“It was the first time I had ever been a part of anything like that,” Samardzjia said. “This is a profession. (Management has) the right to make these moves, but it is tough to see good guys go.”
Before Tuesday afternoon’s trade deadline comes and goes, the Cubs could very well move other franchise fixtures. Most notably, Ryan Dempster and Matt Garza could be traded. The Dodgers have been the main suitor for Dempster, but the Yankees could come in with a last minute offer, according to industry sources. As for Garza, the Toronto Blue Jays have the strongest interest as of Monday night.
The Cubs sent Paul Maholm, Reed Johnson and cash considerations to the Braves exactly a week after the Dempster move to Atlanta was agreed to only to have the Cubs pitcher veto the deal through his 10-and-5 rights (10 years in the league and five with the same team).
“It was one of those situations where we were aware Atlanta was in the market for a starting pitcher so that made the conversation a little easier,” Hoyer said with a laugh.
Instead of getting highly-regarded pitching prospect Randall Delgado back in return, which is the prize the Cubs would have received in the Dempster deal, they got right-handed pitchers Arodys Vizcaino and Jaye Chapman instead.
Vizcaino, 21, is currently out of action after having Tommy John surgery in March. He made his major-league debut with the Braves last season at age 20, going 1-1 with a 4.67 ERA in 17 relief appearances.
Chapman, 25, is 3-6 with seven saves and a 3.52 ERA in 40 appearances for Triple-A Gwinnett.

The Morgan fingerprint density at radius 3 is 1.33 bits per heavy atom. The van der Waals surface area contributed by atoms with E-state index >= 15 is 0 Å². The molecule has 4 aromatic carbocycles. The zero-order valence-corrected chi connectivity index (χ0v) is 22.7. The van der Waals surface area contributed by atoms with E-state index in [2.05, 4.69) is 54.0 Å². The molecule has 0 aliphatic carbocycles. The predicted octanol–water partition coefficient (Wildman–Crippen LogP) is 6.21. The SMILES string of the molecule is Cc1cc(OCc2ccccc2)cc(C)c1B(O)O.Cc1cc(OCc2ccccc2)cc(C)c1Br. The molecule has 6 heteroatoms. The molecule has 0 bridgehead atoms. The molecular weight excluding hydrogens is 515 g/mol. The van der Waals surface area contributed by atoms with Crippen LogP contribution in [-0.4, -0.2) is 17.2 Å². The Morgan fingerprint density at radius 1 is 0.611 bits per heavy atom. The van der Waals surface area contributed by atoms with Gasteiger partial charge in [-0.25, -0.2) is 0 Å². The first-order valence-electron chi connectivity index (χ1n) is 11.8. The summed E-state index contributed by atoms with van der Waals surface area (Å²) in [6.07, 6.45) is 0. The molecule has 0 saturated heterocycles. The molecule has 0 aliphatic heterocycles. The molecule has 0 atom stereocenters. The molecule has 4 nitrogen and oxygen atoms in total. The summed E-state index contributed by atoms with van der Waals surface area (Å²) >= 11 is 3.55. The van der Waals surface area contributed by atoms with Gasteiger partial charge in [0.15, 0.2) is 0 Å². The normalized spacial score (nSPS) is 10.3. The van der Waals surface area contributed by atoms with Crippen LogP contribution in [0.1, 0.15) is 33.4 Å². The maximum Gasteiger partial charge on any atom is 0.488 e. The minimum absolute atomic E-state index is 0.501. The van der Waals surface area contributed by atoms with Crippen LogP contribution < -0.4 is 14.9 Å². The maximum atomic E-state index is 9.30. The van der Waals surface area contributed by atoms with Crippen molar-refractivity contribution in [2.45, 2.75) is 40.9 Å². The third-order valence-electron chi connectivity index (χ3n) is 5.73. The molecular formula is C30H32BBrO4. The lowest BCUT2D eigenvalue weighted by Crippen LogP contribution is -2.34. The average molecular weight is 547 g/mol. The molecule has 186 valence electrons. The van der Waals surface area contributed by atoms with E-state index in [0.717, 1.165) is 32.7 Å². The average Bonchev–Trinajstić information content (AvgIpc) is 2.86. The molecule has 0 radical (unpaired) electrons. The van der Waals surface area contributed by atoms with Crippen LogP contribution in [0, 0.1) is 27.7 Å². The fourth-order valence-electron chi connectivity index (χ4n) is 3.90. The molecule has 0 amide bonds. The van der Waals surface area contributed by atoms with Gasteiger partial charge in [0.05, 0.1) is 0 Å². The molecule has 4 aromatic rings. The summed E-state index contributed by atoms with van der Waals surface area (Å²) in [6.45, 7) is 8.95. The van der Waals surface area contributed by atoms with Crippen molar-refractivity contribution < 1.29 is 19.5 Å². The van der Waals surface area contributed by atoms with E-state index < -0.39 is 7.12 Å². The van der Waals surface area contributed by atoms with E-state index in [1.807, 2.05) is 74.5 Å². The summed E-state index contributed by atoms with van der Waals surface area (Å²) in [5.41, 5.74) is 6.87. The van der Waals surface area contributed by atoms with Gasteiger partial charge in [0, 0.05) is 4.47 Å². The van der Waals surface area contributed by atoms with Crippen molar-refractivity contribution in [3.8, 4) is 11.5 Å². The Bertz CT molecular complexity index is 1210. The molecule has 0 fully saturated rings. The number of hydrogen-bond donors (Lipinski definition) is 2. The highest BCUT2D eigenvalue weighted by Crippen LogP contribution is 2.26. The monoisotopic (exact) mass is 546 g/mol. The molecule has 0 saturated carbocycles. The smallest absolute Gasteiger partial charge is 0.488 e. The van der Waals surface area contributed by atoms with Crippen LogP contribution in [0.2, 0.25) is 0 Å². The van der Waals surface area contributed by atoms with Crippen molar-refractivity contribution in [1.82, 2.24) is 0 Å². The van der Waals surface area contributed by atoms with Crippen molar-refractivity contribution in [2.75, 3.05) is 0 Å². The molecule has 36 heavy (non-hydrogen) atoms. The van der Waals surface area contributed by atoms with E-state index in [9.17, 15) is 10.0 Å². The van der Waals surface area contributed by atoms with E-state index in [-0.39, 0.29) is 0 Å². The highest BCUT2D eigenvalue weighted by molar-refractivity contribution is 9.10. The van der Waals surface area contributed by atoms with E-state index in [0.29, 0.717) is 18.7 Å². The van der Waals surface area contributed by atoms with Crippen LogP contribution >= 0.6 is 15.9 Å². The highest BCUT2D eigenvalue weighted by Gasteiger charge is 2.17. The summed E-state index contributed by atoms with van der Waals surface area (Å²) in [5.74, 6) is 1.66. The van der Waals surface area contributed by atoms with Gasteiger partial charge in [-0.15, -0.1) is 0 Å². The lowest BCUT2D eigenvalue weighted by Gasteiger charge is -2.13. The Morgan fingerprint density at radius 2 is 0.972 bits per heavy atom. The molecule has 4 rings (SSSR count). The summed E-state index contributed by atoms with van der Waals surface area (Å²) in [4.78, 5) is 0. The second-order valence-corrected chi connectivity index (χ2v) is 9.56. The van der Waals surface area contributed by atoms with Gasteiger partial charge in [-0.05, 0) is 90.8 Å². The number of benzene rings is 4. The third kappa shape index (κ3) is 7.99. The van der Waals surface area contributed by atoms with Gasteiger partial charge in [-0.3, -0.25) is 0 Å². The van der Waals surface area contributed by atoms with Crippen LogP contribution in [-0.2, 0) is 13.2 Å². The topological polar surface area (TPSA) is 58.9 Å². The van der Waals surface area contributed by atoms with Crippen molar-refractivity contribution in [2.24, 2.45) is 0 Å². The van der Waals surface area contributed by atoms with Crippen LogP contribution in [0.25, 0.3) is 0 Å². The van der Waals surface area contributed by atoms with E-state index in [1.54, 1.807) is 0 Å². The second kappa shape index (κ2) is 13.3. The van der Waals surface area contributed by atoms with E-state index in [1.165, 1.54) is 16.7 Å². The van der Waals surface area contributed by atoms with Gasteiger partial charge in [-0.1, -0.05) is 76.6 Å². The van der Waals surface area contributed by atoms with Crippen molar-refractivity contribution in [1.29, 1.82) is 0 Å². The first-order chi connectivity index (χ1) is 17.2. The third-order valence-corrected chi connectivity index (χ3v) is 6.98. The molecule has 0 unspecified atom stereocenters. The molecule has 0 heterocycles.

“In the case of Vizcaino we had a chance to get a 21-year-old that, while injured right now, we feel has a really bright future, a guy with a great arm and the kind of power arm we’re looking to add to the system,” Hoyer said. “And Chapman has had some good success in Triple-A as a reliever and is another guys we are excited about.
“But to be able to turn two guys – one guy with a year and an option (Maholm) and another guy who is a free agent (Johnson) – into an arm like Vizcaino, that’s the kind of chance we need to take right now.”
A new deal between the Cubs and Braves showed there was no animosity. But Monday’s deal also made it clear the Braves were not going to revisit a trade involving Dempster.
“There are certainly no hard feelings among the front offices for what happened,” Hoyer said. “We were up front with them about the situation going in. They were aware we certainly didn’t go into that process thinking that deal wasn’t going to happen. We had a lot of dialog and we discussed a lot of players and it probably made revisiting something a little easier.”
Then again, they might consider staying as far from the classifieds as possible when it comes to Paul Maholm.